Please note that the dates for these tours may vary from the guide below. No tours will be offered until international borders are open.
Overnight in the Protea Hotel Mafikeng was very refreshing; the plumbing, the food, the internet connection were all great; not always does everything work in South Africa. Up early and we headed south. A coffee stop in Vryberg was just the thing for us all perhaps with the exception of our HR manager Peter and nurse Graham who have very high standards. Luncheon was at a park in Warrenton; by this time we had travelled 400 km through the Veldt and Karoo, only another 100 km to Paardeberg, our battle site for the day.
At Paardeberg we were by negotiating the long grass and shale rocks able to inspect the site in detail. Noting the Modder River banks that General Cronje used so effectively as entrenchments; where caves were dug for the protection of stores and family members and the Laager site. The 3D terrain map under a shelter nearby is sadly deteriorating a bit but is still able to give an indication of the key features not able to be seen from the river bank.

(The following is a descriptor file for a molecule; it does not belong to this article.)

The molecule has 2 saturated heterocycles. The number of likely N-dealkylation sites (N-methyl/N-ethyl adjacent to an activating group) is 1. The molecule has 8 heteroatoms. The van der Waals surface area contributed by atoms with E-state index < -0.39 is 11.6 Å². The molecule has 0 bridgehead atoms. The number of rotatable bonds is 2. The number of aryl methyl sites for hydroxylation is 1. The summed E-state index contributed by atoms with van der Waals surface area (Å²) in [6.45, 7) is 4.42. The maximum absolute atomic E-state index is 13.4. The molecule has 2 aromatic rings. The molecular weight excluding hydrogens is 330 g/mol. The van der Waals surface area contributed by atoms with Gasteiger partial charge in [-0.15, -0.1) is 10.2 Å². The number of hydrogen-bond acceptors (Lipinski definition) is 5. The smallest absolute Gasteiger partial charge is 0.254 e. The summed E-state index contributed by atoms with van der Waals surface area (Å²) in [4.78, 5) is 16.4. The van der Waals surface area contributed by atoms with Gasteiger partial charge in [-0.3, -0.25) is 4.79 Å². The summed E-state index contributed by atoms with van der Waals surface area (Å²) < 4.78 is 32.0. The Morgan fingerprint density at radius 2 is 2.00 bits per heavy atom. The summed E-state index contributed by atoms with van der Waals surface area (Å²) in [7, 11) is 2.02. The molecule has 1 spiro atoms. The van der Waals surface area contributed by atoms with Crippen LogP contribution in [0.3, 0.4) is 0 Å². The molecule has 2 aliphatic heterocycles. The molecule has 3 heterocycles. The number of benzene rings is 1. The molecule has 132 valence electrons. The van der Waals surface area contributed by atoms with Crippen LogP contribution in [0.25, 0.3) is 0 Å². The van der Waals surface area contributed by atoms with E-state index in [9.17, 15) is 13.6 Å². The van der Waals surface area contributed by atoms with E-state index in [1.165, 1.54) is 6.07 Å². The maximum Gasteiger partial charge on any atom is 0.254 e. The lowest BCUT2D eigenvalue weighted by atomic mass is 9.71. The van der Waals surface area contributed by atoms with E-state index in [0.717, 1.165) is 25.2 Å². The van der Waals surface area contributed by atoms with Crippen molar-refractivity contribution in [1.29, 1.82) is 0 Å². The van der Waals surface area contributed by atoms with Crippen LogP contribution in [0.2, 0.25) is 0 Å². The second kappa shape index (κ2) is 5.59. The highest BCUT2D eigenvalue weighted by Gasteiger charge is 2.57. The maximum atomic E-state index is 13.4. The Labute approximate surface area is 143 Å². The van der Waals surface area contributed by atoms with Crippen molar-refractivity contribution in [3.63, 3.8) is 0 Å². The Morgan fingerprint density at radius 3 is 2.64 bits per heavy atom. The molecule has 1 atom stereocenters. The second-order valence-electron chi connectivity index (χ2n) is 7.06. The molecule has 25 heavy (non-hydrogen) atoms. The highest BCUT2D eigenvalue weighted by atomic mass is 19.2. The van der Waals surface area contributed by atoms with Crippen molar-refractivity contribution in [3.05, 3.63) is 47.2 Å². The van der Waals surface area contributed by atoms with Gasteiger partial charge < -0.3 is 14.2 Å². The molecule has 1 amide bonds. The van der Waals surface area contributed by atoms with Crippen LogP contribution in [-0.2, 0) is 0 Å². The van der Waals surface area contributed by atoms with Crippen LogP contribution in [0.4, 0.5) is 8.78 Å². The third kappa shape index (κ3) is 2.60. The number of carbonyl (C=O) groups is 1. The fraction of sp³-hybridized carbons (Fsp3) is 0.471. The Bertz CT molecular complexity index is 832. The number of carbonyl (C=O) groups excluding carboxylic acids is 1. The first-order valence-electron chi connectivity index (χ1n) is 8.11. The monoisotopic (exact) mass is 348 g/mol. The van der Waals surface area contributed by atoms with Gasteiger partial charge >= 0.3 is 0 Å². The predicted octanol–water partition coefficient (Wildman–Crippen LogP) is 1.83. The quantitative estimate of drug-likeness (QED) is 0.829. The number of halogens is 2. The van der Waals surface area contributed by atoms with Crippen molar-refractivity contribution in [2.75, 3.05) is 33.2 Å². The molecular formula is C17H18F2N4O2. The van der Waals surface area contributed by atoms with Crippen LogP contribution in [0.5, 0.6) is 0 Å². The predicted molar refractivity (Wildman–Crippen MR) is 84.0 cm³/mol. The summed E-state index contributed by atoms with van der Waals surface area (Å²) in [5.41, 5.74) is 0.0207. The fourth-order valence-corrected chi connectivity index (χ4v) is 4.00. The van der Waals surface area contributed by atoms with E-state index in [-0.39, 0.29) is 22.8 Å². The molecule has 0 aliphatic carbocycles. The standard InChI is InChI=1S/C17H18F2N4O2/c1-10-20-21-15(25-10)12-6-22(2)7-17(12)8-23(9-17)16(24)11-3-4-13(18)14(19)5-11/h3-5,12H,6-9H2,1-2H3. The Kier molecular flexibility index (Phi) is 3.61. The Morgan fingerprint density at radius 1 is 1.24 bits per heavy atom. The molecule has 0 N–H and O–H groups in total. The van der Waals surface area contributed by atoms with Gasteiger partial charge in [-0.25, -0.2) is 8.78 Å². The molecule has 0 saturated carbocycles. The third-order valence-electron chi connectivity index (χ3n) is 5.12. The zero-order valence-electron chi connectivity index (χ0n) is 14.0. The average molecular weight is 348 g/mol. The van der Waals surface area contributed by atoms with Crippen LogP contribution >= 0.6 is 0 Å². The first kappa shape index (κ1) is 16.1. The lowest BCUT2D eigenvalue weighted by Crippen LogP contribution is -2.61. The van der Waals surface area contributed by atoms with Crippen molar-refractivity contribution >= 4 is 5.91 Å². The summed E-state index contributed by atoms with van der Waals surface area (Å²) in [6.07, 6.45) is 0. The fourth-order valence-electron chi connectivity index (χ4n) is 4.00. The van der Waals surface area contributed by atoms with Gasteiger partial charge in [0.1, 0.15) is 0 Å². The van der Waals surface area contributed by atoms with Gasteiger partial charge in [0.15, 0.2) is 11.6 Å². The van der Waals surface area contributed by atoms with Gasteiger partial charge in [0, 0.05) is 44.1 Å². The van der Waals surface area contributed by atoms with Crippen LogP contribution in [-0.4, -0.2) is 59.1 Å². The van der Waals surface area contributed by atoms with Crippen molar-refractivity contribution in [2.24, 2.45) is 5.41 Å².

We then inspected the memorial to the Boer soldiers who died in the battle.
A short distance away is the grave of Colonel Hannay. An officer of the Argyll and Sutherland Highlanders, he was commanding the Mounted Rifles at Paardeberg. He objected to Kitchener's order of a close order attack across open ground on the first day of the battle. The objection rejected he took his place in the line, and there he fell. His grave on a lonely field is the only British one at Paardeberg. To show he was not forgotten, we said the ode, observed a silence and planted a poppy.
In the late afternoon we came to Kimberley with many braving the zooming traffic to walk close to the monument to the siege with its Long Cecil, the gun built in the De Biers workshop and used in the siege. A quick inspection of the South African Legion collection of weapons nearby and we moved to our hotel.